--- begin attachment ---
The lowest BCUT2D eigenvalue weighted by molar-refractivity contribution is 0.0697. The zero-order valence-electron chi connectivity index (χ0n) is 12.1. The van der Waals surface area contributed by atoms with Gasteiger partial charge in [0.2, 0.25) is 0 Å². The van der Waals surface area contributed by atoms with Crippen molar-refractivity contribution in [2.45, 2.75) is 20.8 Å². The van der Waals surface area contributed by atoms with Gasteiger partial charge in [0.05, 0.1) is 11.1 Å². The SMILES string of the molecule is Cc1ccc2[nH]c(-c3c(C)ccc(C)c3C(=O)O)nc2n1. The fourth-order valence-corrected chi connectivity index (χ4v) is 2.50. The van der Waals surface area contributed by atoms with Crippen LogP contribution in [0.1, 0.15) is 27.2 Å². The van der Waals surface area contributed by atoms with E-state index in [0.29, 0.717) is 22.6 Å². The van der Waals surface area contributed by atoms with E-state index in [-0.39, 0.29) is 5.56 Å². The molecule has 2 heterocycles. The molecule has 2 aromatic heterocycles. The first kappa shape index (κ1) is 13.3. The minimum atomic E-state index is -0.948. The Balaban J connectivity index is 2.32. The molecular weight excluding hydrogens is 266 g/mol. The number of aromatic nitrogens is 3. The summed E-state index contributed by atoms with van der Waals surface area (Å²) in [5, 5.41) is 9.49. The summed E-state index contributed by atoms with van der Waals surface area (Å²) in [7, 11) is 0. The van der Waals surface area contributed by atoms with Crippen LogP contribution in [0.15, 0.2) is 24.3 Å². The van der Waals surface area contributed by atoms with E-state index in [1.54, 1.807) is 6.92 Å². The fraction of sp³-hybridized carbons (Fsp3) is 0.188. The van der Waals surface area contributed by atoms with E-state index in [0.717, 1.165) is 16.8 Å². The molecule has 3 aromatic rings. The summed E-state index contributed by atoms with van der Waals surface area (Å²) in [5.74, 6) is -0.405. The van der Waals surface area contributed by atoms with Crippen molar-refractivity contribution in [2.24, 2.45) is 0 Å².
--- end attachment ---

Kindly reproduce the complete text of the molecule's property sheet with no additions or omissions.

The lowest BCUT2D eigenvalue weighted by molar-refractivity contribution is 0.0697. The zero-order valence-electron chi connectivity index (χ0n) is 12.1. The van der Waals surface area contributed by atoms with Gasteiger partial charge in [0.2, 0.25) is 0 Å². The van der Waals surface area contributed by atoms with Crippen molar-refractivity contribution in [2.45, 2.75) is 20.8 Å². The van der Waals surface area contributed by atoms with Gasteiger partial charge in [0.05, 0.1) is 11.1 Å². The SMILES string of the molecule is Cc1ccc2[nH]c(-c3c(C)ccc(C)c3C(=O)O)nc2n1. The fourth-order valence-corrected chi connectivity index (χ4v) is 2.50. The van der Waals surface area contributed by atoms with Crippen LogP contribution in [0.1, 0.15) is 27.2 Å². The van der Waals surface area contributed by atoms with E-state index in [0.29, 0.717) is 22.6 Å². The van der Waals surface area contributed by atoms with E-state index in [-0.39, 0.29) is 5.56 Å². The molecule has 2 heterocycles. The molecule has 2 aromatic heterocycles. The first kappa shape index (κ1) is 13.3. The minimum atomic E-state index is -0.948. The Balaban J connectivity index is 2.32. The molecular weight excluding hydrogens is 266 g/mol. The number of aromatic nitrogens is 3. The summed E-state index contributed by atoms with van der Waals surface area (Å²) in [5, 5.41) is 9.49. The summed E-state index contributed by atoms with van der Waals surface area (Å²) in [7, 11) is 0. The van der Waals surface area contributed by atoms with Crippen LogP contribution in [0.15, 0.2) is 24.3 Å². The van der Waals surface area contributed by atoms with E-state index in [1.54, 1.807) is 6.92 Å². The fraction of sp³-hybridized carbons (Fsp3) is 0.188. The van der Waals surface area contributed by atoms with E-state index in [0.717, 1.165) is 16.8 Å². The molecule has 3 aromatic rings. The summed E-state index contributed by atoms with van der Waals surface area (Å²) in [5.74, 6) is -0.405. The van der Waals surface area contributed by atoms with Crippen molar-refractivity contribution in [2.24, 2.45) is 0 Å².